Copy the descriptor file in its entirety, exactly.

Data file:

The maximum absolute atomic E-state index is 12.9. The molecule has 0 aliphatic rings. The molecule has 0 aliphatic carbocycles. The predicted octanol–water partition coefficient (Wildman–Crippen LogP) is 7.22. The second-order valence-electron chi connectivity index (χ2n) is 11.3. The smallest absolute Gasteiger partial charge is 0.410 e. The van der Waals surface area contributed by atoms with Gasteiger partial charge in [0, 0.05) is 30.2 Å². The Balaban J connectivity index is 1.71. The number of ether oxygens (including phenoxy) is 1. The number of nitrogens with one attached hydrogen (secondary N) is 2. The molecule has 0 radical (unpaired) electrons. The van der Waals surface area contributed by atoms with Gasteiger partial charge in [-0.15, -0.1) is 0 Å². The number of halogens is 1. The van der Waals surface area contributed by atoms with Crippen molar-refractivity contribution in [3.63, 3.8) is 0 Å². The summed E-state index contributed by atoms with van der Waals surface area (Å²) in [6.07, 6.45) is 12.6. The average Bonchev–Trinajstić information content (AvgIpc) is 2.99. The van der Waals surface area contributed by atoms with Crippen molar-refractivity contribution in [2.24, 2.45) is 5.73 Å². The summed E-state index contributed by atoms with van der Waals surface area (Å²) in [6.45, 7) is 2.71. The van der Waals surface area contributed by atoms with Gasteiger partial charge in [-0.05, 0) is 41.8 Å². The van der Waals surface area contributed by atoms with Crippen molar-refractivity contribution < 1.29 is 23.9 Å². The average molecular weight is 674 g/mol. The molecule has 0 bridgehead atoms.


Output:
The maximum absolute atomic E-state index is 12.9. The molecule has 0 aliphatic rings. The molecule has 0 aliphatic carbocycles. The predicted octanol–water partition coefficient (Wildman–Crippen LogP) is 7.22. The second-order valence-electron chi connectivity index (χ2n) is 11.3. The smallest absolute Gasteiger partial charge is 0.410 e. The van der Waals surface area contributed by atoms with Gasteiger partial charge in [0, 0.05) is 30.2 Å². The Balaban J connectivity index is 1.71. The number of ether oxygens (including phenoxy) is 1. The number of nitrogens with one attached hydrogen (secondary N) is 2. The molecule has 0 radical (unpaired) electrons. The van der Waals surface area contributed by atoms with Gasteiger partial charge in [-0.15, -0.1) is 0 Å². The number of halogens is 1. The van der Waals surface area contributed by atoms with Crippen molar-refractivity contribution in [3.63, 3.8) is 0 Å². The summed E-state index contributed by atoms with van der Waals surface area (Å²) in [6.07, 6.45) is 12.6. The average Bonchev–Trinajstić information content (AvgIpc) is 2.99. The van der Waals surface area contributed by atoms with Crippen molar-refractivity contribution in [2.24, 2.45) is 5.73 Å². The summed E-state index contributed by atoms with van der Waals surface area (Å²) in [6.45, 7) is 2.71. The van der Waals surface area contributed by atoms with Gasteiger partial charge in [-0.05, 0) is 41.8 Å². The van der Waals surface area contributed by atoms with Crippen molar-refractivity contribution < 1.29 is 23.9 Å². The average molecular weight is 674 g/mol. The molecule has 0 bridgehead atoms.